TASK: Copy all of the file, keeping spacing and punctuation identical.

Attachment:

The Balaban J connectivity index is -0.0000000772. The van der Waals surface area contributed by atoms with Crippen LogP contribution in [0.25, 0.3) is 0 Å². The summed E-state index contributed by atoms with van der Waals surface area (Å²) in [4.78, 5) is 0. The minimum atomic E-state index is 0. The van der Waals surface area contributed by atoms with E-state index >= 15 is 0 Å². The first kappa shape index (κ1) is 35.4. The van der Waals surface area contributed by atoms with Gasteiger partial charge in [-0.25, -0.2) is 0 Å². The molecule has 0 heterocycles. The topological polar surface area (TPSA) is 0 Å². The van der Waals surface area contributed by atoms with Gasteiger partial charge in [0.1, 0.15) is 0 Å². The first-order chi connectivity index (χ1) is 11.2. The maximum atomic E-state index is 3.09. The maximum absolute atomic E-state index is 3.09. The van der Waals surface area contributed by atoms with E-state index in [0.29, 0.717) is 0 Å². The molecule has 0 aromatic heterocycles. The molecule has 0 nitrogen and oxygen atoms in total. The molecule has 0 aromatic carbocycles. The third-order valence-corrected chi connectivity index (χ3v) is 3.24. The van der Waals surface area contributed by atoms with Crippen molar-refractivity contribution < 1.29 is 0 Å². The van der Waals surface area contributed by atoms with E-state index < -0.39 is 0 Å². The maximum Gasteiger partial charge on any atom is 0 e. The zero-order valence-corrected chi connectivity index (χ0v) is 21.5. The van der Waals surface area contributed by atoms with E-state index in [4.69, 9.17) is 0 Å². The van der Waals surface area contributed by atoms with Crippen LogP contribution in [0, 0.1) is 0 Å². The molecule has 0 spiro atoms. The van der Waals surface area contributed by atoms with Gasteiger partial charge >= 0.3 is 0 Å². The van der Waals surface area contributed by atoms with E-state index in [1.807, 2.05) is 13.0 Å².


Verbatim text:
The Balaban J connectivity index is -0.0000000772. The van der Waals surface area contributed by atoms with Crippen LogP contribution in [0.25, 0.3) is 0 Å². The summed E-state index contributed by atoms with van der Waals surface area (Å²) in [4.78, 5) is 0. The minimum atomic E-state index is 0. The van der Waals surface area contributed by atoms with E-state index >= 15 is 0 Å². The first kappa shape index (κ1) is 35.4. The van der Waals surface area contributed by atoms with Gasteiger partial charge in [-0.25, -0.2) is 0 Å². The molecule has 0 heterocycles. The topological polar surface area (TPSA) is 0 Å². The van der Waals surface area contributed by atoms with Gasteiger partial charge in [0.1, 0.15) is 0 Å². The first-order chi connectivity index (χ1) is 11.2. The maximum atomic E-state index is 3.09. The maximum absolute atomic E-state index is 3.09. The van der Waals surface area contributed by atoms with E-state index in [0.29, 0.717) is 0 Å². The molecule has 0 aromatic heterocycles. The molecule has 0 nitrogen and oxygen atoms in total. The molecule has 0 aromatic carbocycles. The third-order valence-corrected chi connectivity index (χ3v) is 3.24. The van der Waals surface area contributed by atoms with Crippen molar-refractivity contribution < 1.29 is 0 Å². The van der Waals surface area contributed by atoms with E-state index < -0.39 is 0 Å². The maximum Gasteiger partial charge on any atom is 0 e. The zero-order valence-corrected chi connectivity index (χ0v) is 21.5. The van der Waals surface area contributed by atoms with E-state index in [4.69, 9.17) is 0 Å². The van der Waals surface area contributed by atoms with Crippen LogP contribution in [0, 0.1) is 0 Å². The molecule has 0 spiro atoms. The van der Waals surface area contributed by atoms with Gasteiger partial charge >= 0.3 is 0 Å². The van der Waals surface area contributed by atoms with E-state index in [1.807, 2.05) is 13.0 Å².